The developers of the app Pain Care, the winner of the Robert Wood Johnson Foundation’s Project Health Design challenge two years ago, have this to say about THCB contributing writer Dr. Leslie Kernisan’s recent post wondering why the winning entries of development challenges have a habit of disappearing and never being heard from again:
We are the app developer. We are also disappointed with the outcome of the app. But I think we also learned valuable lessons here.
One of the challenges small business facing is the need to rapid prototype and test the market, and then move on to another idea when the previous idea fails to gain traction. That is especially true with grant funded projects — they need to “make money” after the grant ends in order to justify continued development effort.
Pain Care was developed in the early days of mHealth, and it was indeed very physician focused — the reason is that we believe we must engage physicians to look at the data. We still hold that belief. It is a learning process for us. We put in our own money to develop the app, and fortunately, won the developer challenge.
We made the app public after the challenge to “test the market” — so to speak. But, as you know, essentially *none* of the pure app-based “patient journal” has turned out to be a success (let alone a financial success). Our app is no exception. It is enormously costly keep the app updated for all those iPhone, iPad, iOS released every year, as well as thousands of Android devices released since then.
So, the app becomes one of those “outdated” apps in the app store, and I think it is quite obvious to users as well. However, I think the app did contribute significantly to the “science” of mHealth. We now understand much more what works and what not in “patient engagement”. Many other “pain management” apps have since emerged, and many have done a better job than ours. I think that was what RWJF wanted when they challenged developers back then.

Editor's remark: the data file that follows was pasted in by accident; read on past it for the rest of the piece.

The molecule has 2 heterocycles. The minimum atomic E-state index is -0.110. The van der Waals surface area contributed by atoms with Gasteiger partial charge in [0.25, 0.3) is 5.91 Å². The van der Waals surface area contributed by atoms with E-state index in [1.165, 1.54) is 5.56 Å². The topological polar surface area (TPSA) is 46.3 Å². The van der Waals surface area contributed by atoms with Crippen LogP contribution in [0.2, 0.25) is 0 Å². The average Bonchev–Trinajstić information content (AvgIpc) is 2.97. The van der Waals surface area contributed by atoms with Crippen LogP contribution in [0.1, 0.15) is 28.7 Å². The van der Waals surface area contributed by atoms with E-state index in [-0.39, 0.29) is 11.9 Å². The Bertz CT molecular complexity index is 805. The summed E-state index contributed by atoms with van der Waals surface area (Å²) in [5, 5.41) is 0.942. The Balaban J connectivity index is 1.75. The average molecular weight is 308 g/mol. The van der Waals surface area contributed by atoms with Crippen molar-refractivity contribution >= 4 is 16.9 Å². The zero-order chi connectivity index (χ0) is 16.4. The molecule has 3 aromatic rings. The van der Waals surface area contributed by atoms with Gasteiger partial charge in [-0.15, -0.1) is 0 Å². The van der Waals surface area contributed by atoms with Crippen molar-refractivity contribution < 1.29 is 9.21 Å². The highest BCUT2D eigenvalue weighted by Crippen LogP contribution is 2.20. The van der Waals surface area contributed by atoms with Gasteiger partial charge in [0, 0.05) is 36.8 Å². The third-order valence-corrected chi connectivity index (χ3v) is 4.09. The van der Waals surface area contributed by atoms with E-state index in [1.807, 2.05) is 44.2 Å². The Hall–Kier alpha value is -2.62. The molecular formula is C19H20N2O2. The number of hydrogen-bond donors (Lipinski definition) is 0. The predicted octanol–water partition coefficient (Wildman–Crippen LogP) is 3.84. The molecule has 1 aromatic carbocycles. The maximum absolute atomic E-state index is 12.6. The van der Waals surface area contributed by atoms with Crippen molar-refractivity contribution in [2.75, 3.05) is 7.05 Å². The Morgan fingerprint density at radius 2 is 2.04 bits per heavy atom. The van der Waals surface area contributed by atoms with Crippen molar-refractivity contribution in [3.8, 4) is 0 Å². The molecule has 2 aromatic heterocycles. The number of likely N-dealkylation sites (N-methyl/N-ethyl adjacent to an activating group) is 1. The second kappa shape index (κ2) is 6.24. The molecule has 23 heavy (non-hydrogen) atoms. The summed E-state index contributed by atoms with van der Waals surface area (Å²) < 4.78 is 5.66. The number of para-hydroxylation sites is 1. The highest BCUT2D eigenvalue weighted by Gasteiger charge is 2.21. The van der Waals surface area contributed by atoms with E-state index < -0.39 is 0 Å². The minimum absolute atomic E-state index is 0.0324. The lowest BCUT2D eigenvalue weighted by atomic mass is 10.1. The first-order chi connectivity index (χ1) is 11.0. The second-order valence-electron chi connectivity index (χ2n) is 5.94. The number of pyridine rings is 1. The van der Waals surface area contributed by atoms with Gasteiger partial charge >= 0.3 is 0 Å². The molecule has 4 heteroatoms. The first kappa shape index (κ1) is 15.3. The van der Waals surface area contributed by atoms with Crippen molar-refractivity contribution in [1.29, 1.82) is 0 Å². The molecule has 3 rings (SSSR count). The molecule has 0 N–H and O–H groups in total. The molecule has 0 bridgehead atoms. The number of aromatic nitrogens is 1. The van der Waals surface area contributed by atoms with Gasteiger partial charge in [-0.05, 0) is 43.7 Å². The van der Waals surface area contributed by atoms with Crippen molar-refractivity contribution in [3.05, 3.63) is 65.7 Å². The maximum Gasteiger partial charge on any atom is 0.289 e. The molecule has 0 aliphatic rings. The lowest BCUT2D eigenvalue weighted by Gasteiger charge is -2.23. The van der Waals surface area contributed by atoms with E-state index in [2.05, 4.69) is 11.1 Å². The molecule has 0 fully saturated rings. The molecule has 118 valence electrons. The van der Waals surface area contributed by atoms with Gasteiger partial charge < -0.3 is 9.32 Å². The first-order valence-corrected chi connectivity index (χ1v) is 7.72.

Today, we do things a lot differently. We no longer release research grant-funded apps to the public. Instead, we run clinical studies to test them in much smaller / controlled groups. We do not attempt to tackle vague “big problems” like general pain management any more — instead, we are much more focused on managing specific diseases that include pain. We are also moving beyond “pure software” and “simple reminders” to engage people in multiple modalities.
All of these would not be possible without the generous award RWJF gave us in picking Pain Care as the winner of one of the first developer challenges.
This is a very helpful perspective. The Division I work in at ONC sponsors many Challenges. I think a common misconception is that the primary intended outcome of Challenges is for the winning application to turn directly into a successful business. This perspective is usually held by people who have never actually worked in a startup or brought software to market. Anybody who has knows that a few weeks in you are just barely beginning to understand the problem and what you should build.
A few of the other many reasons we sponsor Challenges:
1. To attract talented entrepreneurs and developers to the healthcare field.
2. To bring their attention to a high priority patient population or other software/app use case.
3. To get devs playing with new data or important standards for data transport that they may not be aware of, especially if not coming from a health IT/informatics background.
4. To create a structured experience that encourages developers, clinicians, and patients to work together. See the ONC’s recent Patient CoDesign Challenge.